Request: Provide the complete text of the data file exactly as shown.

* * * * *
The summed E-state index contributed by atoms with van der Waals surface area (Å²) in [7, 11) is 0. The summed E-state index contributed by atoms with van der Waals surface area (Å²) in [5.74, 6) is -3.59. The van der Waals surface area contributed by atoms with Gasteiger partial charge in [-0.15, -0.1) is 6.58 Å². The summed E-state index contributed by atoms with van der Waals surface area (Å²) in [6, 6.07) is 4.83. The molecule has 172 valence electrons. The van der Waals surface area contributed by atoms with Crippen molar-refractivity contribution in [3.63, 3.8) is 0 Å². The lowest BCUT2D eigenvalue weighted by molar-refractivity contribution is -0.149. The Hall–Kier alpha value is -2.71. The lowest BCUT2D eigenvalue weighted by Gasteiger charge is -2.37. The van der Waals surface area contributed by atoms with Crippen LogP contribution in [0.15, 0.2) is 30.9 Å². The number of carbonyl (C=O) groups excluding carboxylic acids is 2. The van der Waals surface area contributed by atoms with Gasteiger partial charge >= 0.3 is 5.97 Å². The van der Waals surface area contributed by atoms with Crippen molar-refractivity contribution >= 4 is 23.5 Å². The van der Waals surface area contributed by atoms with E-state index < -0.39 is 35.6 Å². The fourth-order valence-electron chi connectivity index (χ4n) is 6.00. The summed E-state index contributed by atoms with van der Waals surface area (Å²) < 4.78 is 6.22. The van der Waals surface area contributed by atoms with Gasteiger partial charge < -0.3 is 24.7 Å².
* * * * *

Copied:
The summed E-state index contributed by atoms with van der Waals surface area (Å²) in [7, 11) is 0. The summed E-state index contributed by atoms with van der Waals surface area (Å²) in [5.74, 6) is -3.59. The van der Waals surface area contributed by atoms with Gasteiger partial charge in [-0.15, -0.1) is 6.58 Å². The summed E-state index contributed by atoms with van der Waals surface area (Å²) in [6, 6.07) is 4.83. The molecule has 172 valence electrons. The van der Waals surface area contributed by atoms with Crippen molar-refractivity contribution in [3.63, 3.8) is 0 Å². The lowest BCUT2D eigenvalue weighted by molar-refractivity contribution is -0.149. The Hall–Kier alpha value is -2.71. The lowest BCUT2D eigenvalue weighted by Gasteiger charge is -2.37. The van der Waals surface area contributed by atoms with Crippen LogP contribution in [0.15, 0.2) is 30.9 Å². The number of carbonyl (C=O) groups excluding carboxylic acids is 2. The van der Waals surface area contributed by atoms with Gasteiger partial charge >= 0.3 is 5.97 Å². The van der Waals surface area contributed by atoms with Crippen molar-refractivity contribution >= 4 is 23.5 Å². The van der Waals surface area contributed by atoms with E-state index < -0.39 is 35.6 Å². The fourth-order valence-electron chi connectivity index (χ4n) is 6.00. The summed E-state index contributed by atoms with van der Waals surface area (Å²) < 4.78 is 6.22. The van der Waals surface area contributed by atoms with Gasteiger partial charge < -0.3 is 24.7 Å².